“I have come in order that you might have life – life in all it’s fulness. John 10:10”

“In Music our curriculum is inclusive and is designed to stimulate and develop curiosity in a wide range of musical styles, including music from different cultures and periods in history.”
Miss M Jackson ~ Leader of Learning

Music Statement Of Intent

Subject Leader: Miss M Jackson
Email address:

What specification (syllabus) is being taught?


General overview

Unit 1: Appraising Music (40% of A Level)
This unit concerns listening to music and understanding how it works. Listening, analysis and contextual understanding. It has three sections, covering assessment objectives AO3 (knowledge and understanding) and AO4 (evaluative and critical judgements).

There is a wide choice of music for students to study, discover and be inspired by:

● Music for media – music from film and TV covering the evolution of the genre, including computer game music

● Music for theatre – musical theatre

● Western classical tradition – solo baroque concerto, Mozart opera and piano music of Chopin, Brahms and Grieg

● Pop music – pop music includes artists for all musical tastes, from Joni Mitchell to Labrinth

● Jazz, contemporary traditional music and art music since 1910

Unit 2: Performance(35% of the A Level)

Consists of one 10–12 minute extended performance. Students offer a programme of music, performing as a soloist and/or as part of an ensemble and/or music production (via technology).

Unit 3: Composition (25% of the A Level)
Composition, covering assessment objective AO2. Each student must compose two compositions:

● Composition 1: composing to a brief (25 marks)

● Composition 2: free composition (25 marks)

Who should take this course?

Studying at this level will enable you to develop further the skills learnt at GCSE or BTEC.

The music industry is thriving, and the skills you learn in A level Music could help you join this industry, as well as many other industries not directly linked to music.

In recent years Becket students have gained Oxbridge places and gone on to study medicine as well as at Conservatoires and Universities. A Level Music shows employers that you have persevered at developing a skill over a long term, a good trait to possess in the world of work.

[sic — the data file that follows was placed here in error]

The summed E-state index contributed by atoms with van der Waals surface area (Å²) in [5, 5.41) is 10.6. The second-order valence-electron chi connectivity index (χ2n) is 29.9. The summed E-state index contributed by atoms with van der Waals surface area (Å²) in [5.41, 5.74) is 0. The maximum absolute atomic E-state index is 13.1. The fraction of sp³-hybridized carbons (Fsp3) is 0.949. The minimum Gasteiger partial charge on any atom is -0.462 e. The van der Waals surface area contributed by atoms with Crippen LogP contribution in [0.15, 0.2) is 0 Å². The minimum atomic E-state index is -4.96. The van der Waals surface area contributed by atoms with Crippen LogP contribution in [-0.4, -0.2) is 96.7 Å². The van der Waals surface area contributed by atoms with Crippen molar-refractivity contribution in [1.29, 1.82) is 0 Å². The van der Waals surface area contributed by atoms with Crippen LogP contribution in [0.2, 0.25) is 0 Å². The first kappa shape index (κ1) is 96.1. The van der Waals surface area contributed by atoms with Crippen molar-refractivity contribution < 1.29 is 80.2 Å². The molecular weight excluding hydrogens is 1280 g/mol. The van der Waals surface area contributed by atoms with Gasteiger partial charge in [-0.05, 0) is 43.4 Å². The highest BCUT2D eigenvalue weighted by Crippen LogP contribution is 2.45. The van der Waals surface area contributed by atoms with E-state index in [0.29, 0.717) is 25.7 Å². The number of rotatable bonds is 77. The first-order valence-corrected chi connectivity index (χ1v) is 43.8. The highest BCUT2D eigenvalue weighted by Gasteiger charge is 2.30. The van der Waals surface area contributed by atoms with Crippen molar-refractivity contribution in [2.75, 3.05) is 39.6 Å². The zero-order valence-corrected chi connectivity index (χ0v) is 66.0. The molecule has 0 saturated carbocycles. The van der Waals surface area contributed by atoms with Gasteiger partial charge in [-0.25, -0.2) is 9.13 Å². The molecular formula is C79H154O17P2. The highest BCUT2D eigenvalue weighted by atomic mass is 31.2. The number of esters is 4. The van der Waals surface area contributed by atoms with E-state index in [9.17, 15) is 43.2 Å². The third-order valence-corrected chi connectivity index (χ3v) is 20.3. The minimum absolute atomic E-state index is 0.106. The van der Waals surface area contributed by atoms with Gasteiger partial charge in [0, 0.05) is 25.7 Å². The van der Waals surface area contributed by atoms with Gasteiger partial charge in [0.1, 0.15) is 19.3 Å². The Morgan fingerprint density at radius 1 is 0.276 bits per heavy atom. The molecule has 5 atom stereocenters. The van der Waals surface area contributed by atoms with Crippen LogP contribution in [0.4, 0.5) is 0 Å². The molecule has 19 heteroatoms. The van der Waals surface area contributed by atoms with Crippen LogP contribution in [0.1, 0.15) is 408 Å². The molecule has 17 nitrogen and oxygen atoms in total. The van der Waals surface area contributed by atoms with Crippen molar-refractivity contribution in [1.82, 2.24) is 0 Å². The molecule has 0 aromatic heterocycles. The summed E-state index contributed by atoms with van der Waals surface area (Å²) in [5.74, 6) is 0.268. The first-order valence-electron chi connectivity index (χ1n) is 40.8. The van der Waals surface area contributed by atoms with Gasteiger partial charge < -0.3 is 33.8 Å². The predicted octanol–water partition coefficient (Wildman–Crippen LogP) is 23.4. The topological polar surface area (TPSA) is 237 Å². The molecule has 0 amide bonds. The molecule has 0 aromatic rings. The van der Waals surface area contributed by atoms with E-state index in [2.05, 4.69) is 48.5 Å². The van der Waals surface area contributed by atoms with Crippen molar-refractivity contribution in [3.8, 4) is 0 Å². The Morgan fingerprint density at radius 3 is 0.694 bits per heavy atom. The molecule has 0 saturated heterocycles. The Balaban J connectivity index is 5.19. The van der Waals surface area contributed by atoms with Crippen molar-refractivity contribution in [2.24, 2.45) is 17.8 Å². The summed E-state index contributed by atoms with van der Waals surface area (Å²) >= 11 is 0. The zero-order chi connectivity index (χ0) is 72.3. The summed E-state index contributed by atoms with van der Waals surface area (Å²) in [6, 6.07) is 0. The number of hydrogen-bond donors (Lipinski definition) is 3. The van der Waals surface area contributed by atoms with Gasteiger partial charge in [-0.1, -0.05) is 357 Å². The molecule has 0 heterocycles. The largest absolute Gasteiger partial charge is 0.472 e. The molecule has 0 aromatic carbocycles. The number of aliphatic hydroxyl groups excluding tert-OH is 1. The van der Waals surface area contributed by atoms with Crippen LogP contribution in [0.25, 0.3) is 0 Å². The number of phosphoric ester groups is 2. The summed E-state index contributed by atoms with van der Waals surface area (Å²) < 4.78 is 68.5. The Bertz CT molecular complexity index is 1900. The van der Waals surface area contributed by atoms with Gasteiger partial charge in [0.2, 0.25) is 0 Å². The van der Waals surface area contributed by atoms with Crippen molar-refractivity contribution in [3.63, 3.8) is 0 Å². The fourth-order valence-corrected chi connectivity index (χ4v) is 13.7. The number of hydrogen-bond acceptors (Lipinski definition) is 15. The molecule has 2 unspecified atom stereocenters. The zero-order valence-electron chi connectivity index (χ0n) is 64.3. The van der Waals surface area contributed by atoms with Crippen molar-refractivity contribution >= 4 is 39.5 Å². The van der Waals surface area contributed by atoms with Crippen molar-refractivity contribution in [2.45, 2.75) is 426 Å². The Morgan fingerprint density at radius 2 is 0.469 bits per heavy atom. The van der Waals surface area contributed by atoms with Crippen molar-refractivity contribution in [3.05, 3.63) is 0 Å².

What are the entry requirements?

It is preferable for students to have taken GCSE or BTEC Music before studying Music at A Level and have achieved a grade 5 or above. However, if you play an instrument well (at least to grade 5 standard), are a fluent reader of notation and have a good grounding in Music theory, then you may be able to take Music at this level.

What are the key topics and themes?

When will they be taught?

Written exam: 2 hours 30 minutes – Externally assessed by AQA .

Exam paper includes listening and written questions using excerpts of music and studying a range of set pieces.

● Section A – listening (60 marks)
● Section B – analysis (30 marks)
● Section C – contextual understanding (30 marks)

How will students be assessed?

When do these assessments take place?

The performance recital is recorded by Becket staff and externally assessed by AQA.
The composition is assessed by AQA.

What can students do for revision at home?

What materials are provided or available online?

Students will be provided with 2 course text books, copies of set works with audio plus a free instrumental / vocal lesson each week in school to support their performance work. Daily practice is essential for students working at this level.
Opera North
BBC Music
Classic FM